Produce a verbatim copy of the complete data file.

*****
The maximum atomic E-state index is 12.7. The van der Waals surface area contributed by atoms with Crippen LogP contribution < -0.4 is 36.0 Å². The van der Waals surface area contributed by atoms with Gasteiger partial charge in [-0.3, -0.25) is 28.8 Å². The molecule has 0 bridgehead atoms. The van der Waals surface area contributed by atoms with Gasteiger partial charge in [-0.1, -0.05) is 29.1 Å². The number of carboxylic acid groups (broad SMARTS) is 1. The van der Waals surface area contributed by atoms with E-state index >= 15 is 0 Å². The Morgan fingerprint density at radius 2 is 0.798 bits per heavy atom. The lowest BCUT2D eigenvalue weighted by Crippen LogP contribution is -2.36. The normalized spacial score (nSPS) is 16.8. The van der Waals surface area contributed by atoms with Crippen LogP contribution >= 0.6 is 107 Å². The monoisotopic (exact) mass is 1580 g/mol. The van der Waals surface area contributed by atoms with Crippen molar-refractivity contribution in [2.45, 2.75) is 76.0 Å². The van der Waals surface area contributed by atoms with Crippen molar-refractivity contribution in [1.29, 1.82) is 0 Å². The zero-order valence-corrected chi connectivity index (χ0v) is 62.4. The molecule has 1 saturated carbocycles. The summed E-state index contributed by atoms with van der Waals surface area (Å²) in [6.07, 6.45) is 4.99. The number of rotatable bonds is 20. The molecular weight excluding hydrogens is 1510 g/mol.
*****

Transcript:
The maximum atomic E-state index is 12.7. The van der Waals surface area contributed by atoms with Crippen LogP contribution < -0.4 is 36.0 Å². The van der Waals surface area contributed by atoms with Gasteiger partial charge in [-0.3, -0.25) is 28.8 Å². The molecule has 0 bridgehead atoms. The van der Waals surface area contributed by atoms with Gasteiger partial charge in [-0.1, -0.05) is 29.1 Å². The number of carboxylic acid groups (broad SMARTS) is 1. The van der Waals surface area contributed by atoms with E-state index >= 15 is 0 Å². The Morgan fingerprint density at radius 2 is 0.798 bits per heavy atom. The lowest BCUT2D eigenvalue weighted by Crippen LogP contribution is -2.36. The normalized spacial score (nSPS) is 16.8. The van der Waals surface area contributed by atoms with Crippen LogP contribution >= 0.6 is 107 Å². The monoisotopic (exact) mass is 1580 g/mol. The van der Waals surface area contributed by atoms with Crippen molar-refractivity contribution in [2.45, 2.75) is 76.0 Å². The van der Waals surface area contributed by atoms with Crippen molar-refractivity contribution in [1.29, 1.82) is 0 Å². The zero-order valence-corrected chi connectivity index (χ0v) is 62.4. The molecule has 1 saturated carbocycles. The summed E-state index contributed by atoms with van der Waals surface area (Å²) in [6.07, 6.45) is 4.99. The number of rotatable bonds is 20. The molecular weight excluding hydrogens is 1510 g/mol.